For many years students have been enticed with falls information to enrol at substandard institutes in foreign countries by unscrupulous agents. Again, nothing is being done by the authorities to check this practice. What makes matters even worse is that it is the poor who becomes easy prey to these rouge agents. These rouge agents will entice those who could hardly afford study overseas by relating fairy tales about living abroad and this is what the unsuspecting student likes to hear. They will in fact provide funding required for visa purposes at a very high interest rate. They will provide whatever it takes to get the student across. What happens when the student get to the foreign country is not their concern. Therefore it is imperative that you do a proper “health check” of the agent you choose to take advice from.

There is also another perception about going to a “good” university. All government universities in countries like Australia, UK and New Zealand are accredited by the governments of those countries. There is greater demand to study in some universities than in others. As a result entry requirements and fees are much higher in these universities than other universities. However no degree is inferior to another degree because there is standardization and external moderation of the degree awarded. Therefore one should not be overly concerned about the university attended. What is more important is the level of the degree achieved. For example no job specifies that a candidate should have a degree from a specific university to get a job. What is generally specified is a good degree from a recognized university. Emphasis is on a good degree rather than the university that the degree was awarded by. Therefore studying at a “good” university and getting a lower class degree will not help the quest to get a good job.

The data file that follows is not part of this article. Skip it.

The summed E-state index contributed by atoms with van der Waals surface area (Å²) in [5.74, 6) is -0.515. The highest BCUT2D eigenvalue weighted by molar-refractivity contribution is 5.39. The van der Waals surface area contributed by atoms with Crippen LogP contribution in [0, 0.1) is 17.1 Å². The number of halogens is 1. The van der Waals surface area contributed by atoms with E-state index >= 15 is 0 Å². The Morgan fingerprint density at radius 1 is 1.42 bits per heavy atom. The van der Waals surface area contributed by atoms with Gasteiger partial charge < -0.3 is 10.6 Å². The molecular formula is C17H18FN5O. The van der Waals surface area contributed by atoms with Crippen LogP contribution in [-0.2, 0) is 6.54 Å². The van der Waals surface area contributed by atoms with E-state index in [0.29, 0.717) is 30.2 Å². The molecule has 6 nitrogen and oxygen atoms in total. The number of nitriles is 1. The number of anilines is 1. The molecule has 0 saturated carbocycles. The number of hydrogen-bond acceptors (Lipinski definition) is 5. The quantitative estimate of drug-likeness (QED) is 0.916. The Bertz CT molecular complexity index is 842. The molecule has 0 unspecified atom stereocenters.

Another point to remember is that in a “good” university the cohort will be of higher standard and study lectures will be pitched at a higher level. Thinking logically, it is always better to get into a university where there is less demand because you are likely to get a better degree than struggle to get admitted to university where the demand is high. When you get a good degree then you stand a better chance of getting a scholarship to a “good” university to read for a postgraduate degree.

It is common for students to select study destinations for factors other than quality of the education gained. This is not the correct approach. Students select courses and countries to pursue their further and higher education for reasons such as the possibility of getting Permanent Residency (PR) or simply because they have friends in that particular destination. It is an undeniable fact that every prudent investor would without doubt look for best return on his or her investment. This principle applies to the vast majority of investors in education as well. However there is a very high risk associated with this approach. Therefore the focus should be on who gives value for money and all other factors should only supporting factors in coming to your decision. The issue of Permanent Residency is a hot issue. Education is big business for most host countries providing education facilities for foreign students. To attract foreign students these countries dangle various incentives from time to time. By far the most attractive incentive to foreign students is the offer of PR. However whether the circumstances prevailing at the time of starting a course and completing a course may be different. As such the conditions for the granting of PR could be different between starting a course and finishing a course. This fact has clearly been demonstrated recently in Australia. As a result thousands of students who went to Australia with the hope of getting PR on completion of a course in Skills Occupation List have been devastated. Their hopes and plans have been dashed.